They were toxic in the book, they were toxic in the movie, and now they’re toxic on the show — with some redeeming qualities and soulmate-type vibes. Louis (Jacob Anderson) and Lestat (Sam Reid) aren’t lacking in drama, that’s for sure. They adore each other just as passionately as they make each other bone-twistingly miserable. Lestat lies to, manipulates, and even physically fights Louis; he’s so desperate to keep Louis by his side that he ends up turning both his love and their daughter, Claudia, (Bailey Bass) against him. In the end, they kill him… or at least they think they do, and a bereft Louis weeps over Lestat’s body.

So, is this a healthy relationship? Absolutely not. And yet, much like Eve and Villanelle, there’s a kind of “all roads lead here” inescapability to them. In many ways, they’re the only people (er, vampires) who see and understand each other for who they are, and buried beneath the years of resentment and murder, they do love each other. We’ll have to wait and see whether a reunion is in the cards in Season 2.

Galadriel and Halbrand (The Lord of the Rings: The Rings of Power)

Morfydd Clark (Galadriel) and Charlie Vickers (Halbrand) in 'The Lord of the Rings: The Rings of Power'

Prime Video

Show of hands: who went into Amazon’s Lord of the Rings show thinking they’d emerge from it ‘shipping Galadriel (Morfyyd Clark) and Sauron (Charlie Vickers)? Nobody? Granted, these two are a tenuous inclusion on this list — the showrunners and actors made it clear that there was no romantic intent behind the Galadriel and “Halbrand” scenes. With that said, something sure seemed like it was brewing between the two of them, especially in a scene where they sit side-by-side in the forest as Halbrand yearns to bind the feeling of fighting at Galadriel’s side to his “very being.” Her response after he admits this to her? “I felt it too.” Yeah, so did we.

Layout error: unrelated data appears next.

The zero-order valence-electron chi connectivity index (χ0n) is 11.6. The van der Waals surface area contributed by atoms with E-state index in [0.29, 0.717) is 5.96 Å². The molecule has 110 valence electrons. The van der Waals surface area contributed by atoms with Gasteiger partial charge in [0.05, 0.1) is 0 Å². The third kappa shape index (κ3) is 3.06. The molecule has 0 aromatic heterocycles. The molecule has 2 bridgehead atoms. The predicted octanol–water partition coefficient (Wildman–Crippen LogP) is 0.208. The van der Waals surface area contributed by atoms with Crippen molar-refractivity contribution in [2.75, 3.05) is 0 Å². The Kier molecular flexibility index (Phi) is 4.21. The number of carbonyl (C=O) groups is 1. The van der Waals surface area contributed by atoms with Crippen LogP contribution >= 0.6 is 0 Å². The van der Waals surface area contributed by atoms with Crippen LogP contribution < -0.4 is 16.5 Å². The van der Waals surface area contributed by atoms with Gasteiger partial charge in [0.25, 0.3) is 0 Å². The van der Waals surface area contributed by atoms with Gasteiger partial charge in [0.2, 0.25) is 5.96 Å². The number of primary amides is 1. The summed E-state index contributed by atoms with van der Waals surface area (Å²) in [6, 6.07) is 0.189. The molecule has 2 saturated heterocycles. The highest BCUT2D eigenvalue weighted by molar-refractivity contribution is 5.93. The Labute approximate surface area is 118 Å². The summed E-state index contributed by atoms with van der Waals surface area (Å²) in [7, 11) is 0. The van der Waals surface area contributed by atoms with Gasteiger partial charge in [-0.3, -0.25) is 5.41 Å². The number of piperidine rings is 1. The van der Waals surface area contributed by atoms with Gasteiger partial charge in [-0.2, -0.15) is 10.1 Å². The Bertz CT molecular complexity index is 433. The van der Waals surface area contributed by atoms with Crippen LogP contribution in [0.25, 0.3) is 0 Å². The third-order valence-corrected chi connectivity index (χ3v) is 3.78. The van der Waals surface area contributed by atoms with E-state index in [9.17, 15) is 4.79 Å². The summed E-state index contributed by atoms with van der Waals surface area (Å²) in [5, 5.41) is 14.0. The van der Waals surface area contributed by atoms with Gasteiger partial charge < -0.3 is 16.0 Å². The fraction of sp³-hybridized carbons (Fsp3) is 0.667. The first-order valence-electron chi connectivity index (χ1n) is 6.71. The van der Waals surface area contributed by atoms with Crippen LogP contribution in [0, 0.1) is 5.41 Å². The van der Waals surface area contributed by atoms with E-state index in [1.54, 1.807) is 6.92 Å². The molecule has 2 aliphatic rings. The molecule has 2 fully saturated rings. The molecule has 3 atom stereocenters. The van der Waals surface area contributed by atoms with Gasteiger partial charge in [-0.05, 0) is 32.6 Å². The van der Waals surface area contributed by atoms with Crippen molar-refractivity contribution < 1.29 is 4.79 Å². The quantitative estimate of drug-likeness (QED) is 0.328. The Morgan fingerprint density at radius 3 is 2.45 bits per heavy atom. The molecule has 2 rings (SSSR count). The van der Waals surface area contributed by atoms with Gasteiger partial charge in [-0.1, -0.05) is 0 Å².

Of course, he’s literally Sauron and she’s married to Celeborn. Barring a massive change in canon, nothing’s likely to happen here. But whether or not you ‘shipped it, Sauron’s illusion “proposal” scene on the raft in the finale was among the show’s best moments. (We’re still thinking about that camera tilt to reveal their corrupted reflections in the water.) Given how well Clark and Vickers play off each other, we definitely wouldn’t mind seeing Sauron and Galadriel face off again in Season 2.

Syril Karn and Dedra Meero (Andor)

Denise Gough as Dedra Meero, Kyle Soller as Syril Karn

Disney+/LucasFilm

Surprise! Two of the worst people in a galaxy far, far away are now dating. (Maybe.) It’s both intriguing and sort of hilarious that Imperial Security Bureau supervisor Dedra Meero (Denise Gough) and her uptight, obsessive stalker with mommy issues Syril Karn (Kyle Soller) ended Season 1 with one of the most charged scenes in Star Wars. “Rix Road” sees Syril pull Dedra from the clutches of an angry mob, whisking her away to safety in the tight confines of a storage closet. After realizing who he is and getting over an initial wave of disgust, she notes that she “should say thank you” to him. Syril’s response? “You don’t have to.” They breathe heavily. They stare into each other’s eyes, and glance at each other’s lips. It’s intense. It’s weird. It’s uncomfortably romantic.

Yes, they’re villains. Yes, any relationship here would be a knotted yarn of noxious toxicity that’d strangle them both. Their shared awfulness, however, makes them a perfect match. And strangely, they seem suited for each other in other ways — their single-minded determination to uphold order, their general awkwardness when it comes to human connection, and the fact that they both had major mess-ups on Ferrix. We want to see them irrevocably destroy each other’s lives almost as much as we want to see them kiss, and we have a feeling we might get both before Season 2 ends. We can’t say we’re rooting for them, but if nothing else, we’re pretty sure Dedra will use Syril’s feelings for her as a manipulation tactic. They’re the baddies, remember?

House of the Dragon, Returns 2024, HBO

Killing Eve, all episodes now streaming, Hulu

Interview with the Vampire, Returns 2023, AMC

The Lord of the Rings: The Rings of Power, Returns 2024, Amazon Studios

Andor, Returns 2024, Disney+